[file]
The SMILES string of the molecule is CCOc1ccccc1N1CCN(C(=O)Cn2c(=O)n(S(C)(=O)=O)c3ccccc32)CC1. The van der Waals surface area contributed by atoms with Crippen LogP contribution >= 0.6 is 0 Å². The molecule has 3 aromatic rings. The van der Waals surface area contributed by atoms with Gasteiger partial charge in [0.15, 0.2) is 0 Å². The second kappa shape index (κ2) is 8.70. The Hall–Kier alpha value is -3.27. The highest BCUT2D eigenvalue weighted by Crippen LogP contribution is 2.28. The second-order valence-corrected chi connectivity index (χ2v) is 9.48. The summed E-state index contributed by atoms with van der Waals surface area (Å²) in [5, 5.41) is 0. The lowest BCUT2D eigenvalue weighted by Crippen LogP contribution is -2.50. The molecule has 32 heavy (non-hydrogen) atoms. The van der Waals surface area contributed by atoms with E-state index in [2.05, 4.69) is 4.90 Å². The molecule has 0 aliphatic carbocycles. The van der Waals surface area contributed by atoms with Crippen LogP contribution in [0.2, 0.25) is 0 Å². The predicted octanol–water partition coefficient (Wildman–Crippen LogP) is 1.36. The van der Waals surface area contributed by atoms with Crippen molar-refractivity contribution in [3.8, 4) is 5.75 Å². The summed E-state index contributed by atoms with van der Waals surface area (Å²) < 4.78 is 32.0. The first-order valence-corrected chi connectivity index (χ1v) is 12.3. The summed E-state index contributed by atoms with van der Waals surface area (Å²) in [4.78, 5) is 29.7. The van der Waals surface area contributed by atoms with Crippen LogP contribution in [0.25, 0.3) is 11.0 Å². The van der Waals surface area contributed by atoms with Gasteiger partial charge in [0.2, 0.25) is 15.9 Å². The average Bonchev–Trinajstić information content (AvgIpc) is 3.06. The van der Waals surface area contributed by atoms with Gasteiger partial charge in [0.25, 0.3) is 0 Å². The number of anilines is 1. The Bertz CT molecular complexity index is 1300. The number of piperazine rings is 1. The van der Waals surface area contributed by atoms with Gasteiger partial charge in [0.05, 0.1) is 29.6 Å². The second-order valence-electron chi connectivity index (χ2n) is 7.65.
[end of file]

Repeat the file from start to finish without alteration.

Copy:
The SMILES string of the molecule is CCOc1ccccc1N1CCN(C(=O)Cn2c(=O)n(S(C)(=O)=O)c3ccccc32)CC1. The van der Waals surface area contributed by atoms with Crippen LogP contribution >= 0.6 is 0 Å². The molecule has 3 aromatic rings. The van der Waals surface area contributed by atoms with Gasteiger partial charge in [0.15, 0.2) is 0 Å². The second kappa shape index (κ2) is 8.70. The Hall–Kier alpha value is -3.27. The highest BCUT2D eigenvalue weighted by Crippen LogP contribution is 2.28. The second-order valence-corrected chi connectivity index (χ2v) is 9.48. The summed E-state index contributed by atoms with van der Waals surface area (Å²) in [5, 5.41) is 0. The lowest BCUT2D eigenvalue weighted by Crippen LogP contribution is -2.50. The molecule has 32 heavy (non-hydrogen) atoms. The van der Waals surface area contributed by atoms with E-state index in [2.05, 4.69) is 4.90 Å². The molecule has 0 aliphatic carbocycles. The van der Waals surface area contributed by atoms with Crippen LogP contribution in [0.2, 0.25) is 0 Å². The predicted octanol–water partition coefficient (Wildman–Crippen LogP) is 1.36. The van der Waals surface area contributed by atoms with Crippen molar-refractivity contribution in [3.8, 4) is 5.75 Å². The summed E-state index contributed by atoms with van der Waals surface area (Å²) < 4.78 is 32.0. The first-order valence-corrected chi connectivity index (χ1v) is 12.3. The summed E-state index contributed by atoms with van der Waals surface area (Å²) in [4.78, 5) is 29.7. The van der Waals surface area contributed by atoms with Crippen LogP contribution in [0.25, 0.3) is 11.0 Å². The van der Waals surface area contributed by atoms with Gasteiger partial charge in [0.2, 0.25) is 15.9 Å². The average Bonchev–Trinajstić information content (AvgIpc) is 3.06. The van der Waals surface area contributed by atoms with Gasteiger partial charge in [0.25, 0.3) is 0 Å². The number of anilines is 1. The Bertz CT molecular complexity index is 1300. The number of piperazine rings is 1. The van der Waals surface area contributed by atoms with Gasteiger partial charge in [0.05, 0.1) is 29.6 Å². The second-order valence-electron chi connectivity index (χ2n) is 7.65.